The first official Labor Day celebration occurred on a Tuesday; Labor Day is now commemorated on the first Monday of September. On that Tuesday, Sept. 5, 1882, the Central Labor Union (CLU), a New York City area local labor union organized in January 1882, held the first Labor Day parade. The parade began inauspiciously: there were numerous spectators, but only a few marchers and no band. These few were soon joined by 200 members of the Jewelers Union and their band. Next to join were a group of bricklayers and their band. Spectators joined the parade as did another 500 union men. By the end, there were at least 10,000 people, both men and women, marching. Some workmen marched in their traditional work clothes; others wore their best dress garments. Many carried signs such as “Strike with the Ballot,” “Eight Hours for a Legal Day’s Work” (the typical work day was much longer), “Less Work and More Pay,” and “Labor Built This Republic, Labor Shall Rule It.”

a postcard of the first Labor Day parade

a postcard of the first Labor Day parade

The parade ended at Reservoir Park at noon. From there most of the participants went to Wendels’ Elm Park, New York’s largest park at that time, at 92nd Street and 9th Avenue. There, together with their families, union members who had not marched in the parade and others, they enjoyed a picnic, abundant beer and cigars, and speeches by union leaders. This first Labor Day celebrated American workers and their contributions to the prosperity of the United States with a parade and picnic, setting a pattern for those that followed.

The next year, the Central Labor Union held a second Labor Day celebration; this was even larger than the first one. The following year, 1884, the CLU declared the first Monday of September as the official annual Labor Day. That year over 20,000 workers marched. By 1886 Labor Day was celebrated throughout the United States. The following year five states – Oregon, New York, Colorado, Massachusetts, and New Jersey – made Labor Day a state holiday. In 1894, during Grover Cleveland’s presidency, Senator James Henderson Kyle of South Dakota introduced a bill to make the first Monday of September, Labor Day, a legal holiday; the bill passed on June 28. The CLU originally selected a date in September to create a holiday in the long period between July 4 and Thanksgiving.

In 1968, the Senate and House of Representatives passed Public Law 90-363, the Uniform Monday Holiday Act, which listed legal public holidays: New Year’s Day, January 1; Washington’s Birthday (now Presidents’ Day), the third Monday in February; Memorial Day, the last Monday in May; Independence Day, July 4; Labor Day, the first Monday in September; Columbus Day, the second Monday in October; Veterans Day, the fourth Monday in October; Thanksgiving Day, the fourth Thursday in November and Christmas Day, December 25. The law took effect on January 1, 1971.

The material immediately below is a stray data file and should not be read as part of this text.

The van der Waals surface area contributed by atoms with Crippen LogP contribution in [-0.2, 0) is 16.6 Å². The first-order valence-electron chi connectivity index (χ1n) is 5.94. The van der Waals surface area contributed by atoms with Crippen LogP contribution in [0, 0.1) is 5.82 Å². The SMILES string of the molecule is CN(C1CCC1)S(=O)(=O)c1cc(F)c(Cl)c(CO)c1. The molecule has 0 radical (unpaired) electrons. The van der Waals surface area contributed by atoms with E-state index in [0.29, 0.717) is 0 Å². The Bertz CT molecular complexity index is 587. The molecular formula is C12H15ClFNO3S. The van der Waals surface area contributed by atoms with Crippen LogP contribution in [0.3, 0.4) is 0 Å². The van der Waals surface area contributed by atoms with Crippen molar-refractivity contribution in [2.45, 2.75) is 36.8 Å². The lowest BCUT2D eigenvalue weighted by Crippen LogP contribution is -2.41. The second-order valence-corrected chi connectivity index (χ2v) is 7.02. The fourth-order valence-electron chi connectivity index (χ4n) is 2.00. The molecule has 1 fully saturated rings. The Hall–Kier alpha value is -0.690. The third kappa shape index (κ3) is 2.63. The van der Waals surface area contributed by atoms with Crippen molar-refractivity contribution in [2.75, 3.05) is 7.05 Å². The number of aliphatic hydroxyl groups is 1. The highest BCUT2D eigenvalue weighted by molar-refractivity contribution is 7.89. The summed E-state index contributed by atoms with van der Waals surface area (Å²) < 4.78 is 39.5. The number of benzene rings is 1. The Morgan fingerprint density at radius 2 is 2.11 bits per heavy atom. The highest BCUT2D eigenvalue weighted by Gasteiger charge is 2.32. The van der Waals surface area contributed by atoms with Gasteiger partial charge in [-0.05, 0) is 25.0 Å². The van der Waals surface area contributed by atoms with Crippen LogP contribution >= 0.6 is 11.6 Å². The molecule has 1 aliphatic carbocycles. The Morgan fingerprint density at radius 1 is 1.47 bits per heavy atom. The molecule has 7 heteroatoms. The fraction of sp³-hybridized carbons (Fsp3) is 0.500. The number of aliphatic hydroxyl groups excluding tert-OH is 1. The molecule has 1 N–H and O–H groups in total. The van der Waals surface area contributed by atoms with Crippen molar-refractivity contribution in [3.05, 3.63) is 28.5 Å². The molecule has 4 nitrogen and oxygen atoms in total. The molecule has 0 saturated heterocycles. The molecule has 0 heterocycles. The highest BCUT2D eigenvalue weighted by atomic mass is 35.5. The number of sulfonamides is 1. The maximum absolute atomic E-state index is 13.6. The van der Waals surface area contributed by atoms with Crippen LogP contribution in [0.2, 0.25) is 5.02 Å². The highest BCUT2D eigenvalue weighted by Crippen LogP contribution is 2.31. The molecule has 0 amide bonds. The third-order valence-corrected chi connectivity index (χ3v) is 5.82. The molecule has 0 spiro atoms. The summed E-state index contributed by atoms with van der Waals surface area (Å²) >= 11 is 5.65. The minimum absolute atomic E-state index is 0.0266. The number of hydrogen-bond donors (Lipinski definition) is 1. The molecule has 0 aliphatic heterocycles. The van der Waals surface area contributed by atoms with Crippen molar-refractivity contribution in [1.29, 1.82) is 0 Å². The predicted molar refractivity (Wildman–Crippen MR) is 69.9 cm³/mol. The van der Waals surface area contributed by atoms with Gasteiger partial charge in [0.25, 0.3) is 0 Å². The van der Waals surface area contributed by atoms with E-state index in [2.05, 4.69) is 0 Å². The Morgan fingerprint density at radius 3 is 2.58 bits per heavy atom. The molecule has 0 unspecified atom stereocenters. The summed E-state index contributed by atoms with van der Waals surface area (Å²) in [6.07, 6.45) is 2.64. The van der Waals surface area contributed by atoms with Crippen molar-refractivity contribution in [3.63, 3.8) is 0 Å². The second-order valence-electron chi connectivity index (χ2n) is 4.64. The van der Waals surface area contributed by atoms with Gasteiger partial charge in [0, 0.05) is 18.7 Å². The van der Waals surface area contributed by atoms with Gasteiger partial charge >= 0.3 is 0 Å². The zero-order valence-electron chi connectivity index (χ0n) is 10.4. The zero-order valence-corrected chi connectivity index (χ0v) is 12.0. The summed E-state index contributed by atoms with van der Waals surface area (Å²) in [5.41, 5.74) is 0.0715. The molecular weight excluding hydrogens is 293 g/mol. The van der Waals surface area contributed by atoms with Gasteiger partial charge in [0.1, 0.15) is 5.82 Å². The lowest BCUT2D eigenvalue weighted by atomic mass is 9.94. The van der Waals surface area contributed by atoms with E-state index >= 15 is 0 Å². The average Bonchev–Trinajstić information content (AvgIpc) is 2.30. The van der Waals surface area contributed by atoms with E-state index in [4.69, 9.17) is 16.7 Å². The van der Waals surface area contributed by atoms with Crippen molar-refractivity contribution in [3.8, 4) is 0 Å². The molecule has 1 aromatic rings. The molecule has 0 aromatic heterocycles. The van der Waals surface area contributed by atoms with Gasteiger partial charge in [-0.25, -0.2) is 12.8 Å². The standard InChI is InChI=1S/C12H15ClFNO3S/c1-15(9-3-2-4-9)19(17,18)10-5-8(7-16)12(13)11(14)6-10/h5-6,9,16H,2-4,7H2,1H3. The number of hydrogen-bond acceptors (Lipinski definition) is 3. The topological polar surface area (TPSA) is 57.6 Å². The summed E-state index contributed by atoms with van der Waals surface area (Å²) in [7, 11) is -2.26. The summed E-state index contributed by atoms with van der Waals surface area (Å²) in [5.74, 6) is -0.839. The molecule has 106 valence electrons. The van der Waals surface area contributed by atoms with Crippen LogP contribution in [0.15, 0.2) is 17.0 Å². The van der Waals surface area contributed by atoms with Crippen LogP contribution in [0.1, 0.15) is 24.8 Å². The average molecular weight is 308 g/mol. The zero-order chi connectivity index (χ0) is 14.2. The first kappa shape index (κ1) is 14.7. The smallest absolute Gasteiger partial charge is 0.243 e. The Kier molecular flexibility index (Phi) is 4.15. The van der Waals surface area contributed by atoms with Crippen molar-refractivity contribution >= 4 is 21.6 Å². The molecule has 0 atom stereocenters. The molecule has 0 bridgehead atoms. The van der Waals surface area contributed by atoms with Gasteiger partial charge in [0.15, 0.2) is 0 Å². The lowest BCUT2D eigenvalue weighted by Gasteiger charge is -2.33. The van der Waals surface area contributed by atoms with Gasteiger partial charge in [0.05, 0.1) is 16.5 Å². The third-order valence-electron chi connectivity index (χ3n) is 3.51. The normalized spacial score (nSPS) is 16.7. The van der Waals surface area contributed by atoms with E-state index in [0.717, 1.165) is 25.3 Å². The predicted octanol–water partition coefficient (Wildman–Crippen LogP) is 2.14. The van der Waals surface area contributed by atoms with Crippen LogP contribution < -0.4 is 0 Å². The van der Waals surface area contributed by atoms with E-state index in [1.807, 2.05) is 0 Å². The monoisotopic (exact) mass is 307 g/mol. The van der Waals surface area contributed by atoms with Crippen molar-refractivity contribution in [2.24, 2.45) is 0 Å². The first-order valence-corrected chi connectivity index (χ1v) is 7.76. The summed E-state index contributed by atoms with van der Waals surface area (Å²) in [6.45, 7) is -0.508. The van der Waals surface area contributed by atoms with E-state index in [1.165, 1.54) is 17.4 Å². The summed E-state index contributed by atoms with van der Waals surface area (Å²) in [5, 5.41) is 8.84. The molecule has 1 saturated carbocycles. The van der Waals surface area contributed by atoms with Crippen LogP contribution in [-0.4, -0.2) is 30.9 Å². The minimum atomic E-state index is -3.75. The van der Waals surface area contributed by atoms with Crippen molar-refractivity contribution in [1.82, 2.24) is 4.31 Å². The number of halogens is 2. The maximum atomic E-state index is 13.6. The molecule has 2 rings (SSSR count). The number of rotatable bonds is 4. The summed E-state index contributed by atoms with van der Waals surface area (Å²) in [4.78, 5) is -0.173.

The Congressional Record of May 6, 1968 explains that the law was established to benefit families: to provide three-day holidays so that families could get together, to allow more leisure time to participate in hobbies, educational and cultural activities; and to “improve commercial and industrial production by minimizing midweek holiday interruptions of production schedules and reducing employee absenteeism before and after midweek holidays.” Both labor and management supported the bill, but its passage meant that those who worked in retail businesses would not receive the holiday.

Labor Day today is mostly celebrated with travel, picnics, the beginning of football season and retailers’ Labor Day sales. However, some churches hold Labor Day services with Blessings of Tools. The tools may be anything used as part of a trade or business, even pencils and keyboards.  So while we have strayed far from the original purpose of Labor Day, vestiges of its history still remain in some of the day’s observances.
How will you celebrate the holiday?


Dig Deeper:

All Around the Year: Holidays and Celebrations in American Life (1994). Jack Santino.

Red, White, and Blue Letter Days (2002). Matthew Dennis.

America’s Labor Day: The Dilemma of a Workers’ Celebration.” Michael Kazin and Stephen J. Ross. Journal of American History 78, 4, (March 1992), 1294.

History of Labor Day.” United States Department of Labor.

Labor Day.” Scott Hearn. The Encyclopedia of Greater Philadelphia.


Article by Alice Bampton, Communications and Marketing Department


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Last Modified: September 5, 2016